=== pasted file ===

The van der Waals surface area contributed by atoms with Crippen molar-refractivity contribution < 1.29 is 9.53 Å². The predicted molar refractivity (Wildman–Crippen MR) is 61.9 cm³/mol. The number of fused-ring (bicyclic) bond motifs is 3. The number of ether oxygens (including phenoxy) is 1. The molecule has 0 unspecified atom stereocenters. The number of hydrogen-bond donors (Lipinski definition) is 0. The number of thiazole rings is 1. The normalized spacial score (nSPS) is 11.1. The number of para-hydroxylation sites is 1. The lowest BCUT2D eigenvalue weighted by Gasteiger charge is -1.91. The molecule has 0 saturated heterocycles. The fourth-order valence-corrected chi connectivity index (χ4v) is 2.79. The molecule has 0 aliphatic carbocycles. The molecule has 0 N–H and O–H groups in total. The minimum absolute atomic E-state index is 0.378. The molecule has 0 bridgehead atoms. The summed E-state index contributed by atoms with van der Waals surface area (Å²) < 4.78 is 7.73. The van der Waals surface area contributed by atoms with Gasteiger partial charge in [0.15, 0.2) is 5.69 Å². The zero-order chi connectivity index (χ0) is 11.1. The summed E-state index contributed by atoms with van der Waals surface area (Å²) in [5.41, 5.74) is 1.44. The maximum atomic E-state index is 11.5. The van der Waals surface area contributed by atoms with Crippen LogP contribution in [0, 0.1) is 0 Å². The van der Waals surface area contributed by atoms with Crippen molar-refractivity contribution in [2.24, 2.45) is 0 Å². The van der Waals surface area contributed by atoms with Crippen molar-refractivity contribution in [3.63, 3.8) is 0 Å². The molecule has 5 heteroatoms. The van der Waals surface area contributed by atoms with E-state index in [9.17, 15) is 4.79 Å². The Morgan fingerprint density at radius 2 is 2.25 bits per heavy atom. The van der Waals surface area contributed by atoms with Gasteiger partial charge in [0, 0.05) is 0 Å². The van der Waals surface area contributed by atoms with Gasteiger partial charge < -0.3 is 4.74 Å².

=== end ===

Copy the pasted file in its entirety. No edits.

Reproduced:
The van der Waals surface area contributed by atoms with Crippen molar-refractivity contribution < 1.29 is 9.53 Å². The predicted molar refractivity (Wildman–Crippen MR) is 61.9 cm³/mol. The number of fused-ring (bicyclic) bond motifs is 3. The number of ether oxygens (including phenoxy) is 1. The molecule has 0 unspecified atom stereocenters. The number of hydrogen-bond donors (Lipinski definition) is 0. The number of thiazole rings is 1. The normalized spacial score (nSPS) is 11.1. The number of para-hydroxylation sites is 1. The lowest BCUT2D eigenvalue weighted by Gasteiger charge is -1.91. The molecule has 0 saturated heterocycles. The fourth-order valence-corrected chi connectivity index (χ4v) is 2.79. The molecule has 0 aliphatic carbocycles. The molecule has 0 N–H and O–H groups in total. The minimum absolute atomic E-state index is 0.378. The molecule has 0 bridgehead atoms. The summed E-state index contributed by atoms with van der Waals surface area (Å²) < 4.78 is 7.73. The van der Waals surface area contributed by atoms with Gasteiger partial charge in [0.15, 0.2) is 5.69 Å². The zero-order chi connectivity index (χ0) is 11.1. The summed E-state index contributed by atoms with van der Waals surface area (Å²) in [5.41, 5.74) is 1.44. The maximum atomic E-state index is 11.5. The van der Waals surface area contributed by atoms with Crippen LogP contribution in [0, 0.1) is 0 Å². The van der Waals surface area contributed by atoms with Crippen molar-refractivity contribution in [2.24, 2.45) is 0 Å². The van der Waals surface area contributed by atoms with Crippen molar-refractivity contribution in [3.63, 3.8) is 0 Å². The molecule has 5 heteroatoms. The van der Waals surface area contributed by atoms with E-state index in [9.17, 15) is 4.79 Å². The Morgan fingerprint density at radius 2 is 2.25 bits per heavy atom. The van der Waals surface area contributed by atoms with Gasteiger partial charge in [0, 0.05) is 0 Å². The van der Waals surface area contributed by atoms with Gasteiger partial charge < -0.3 is 4.74 Å².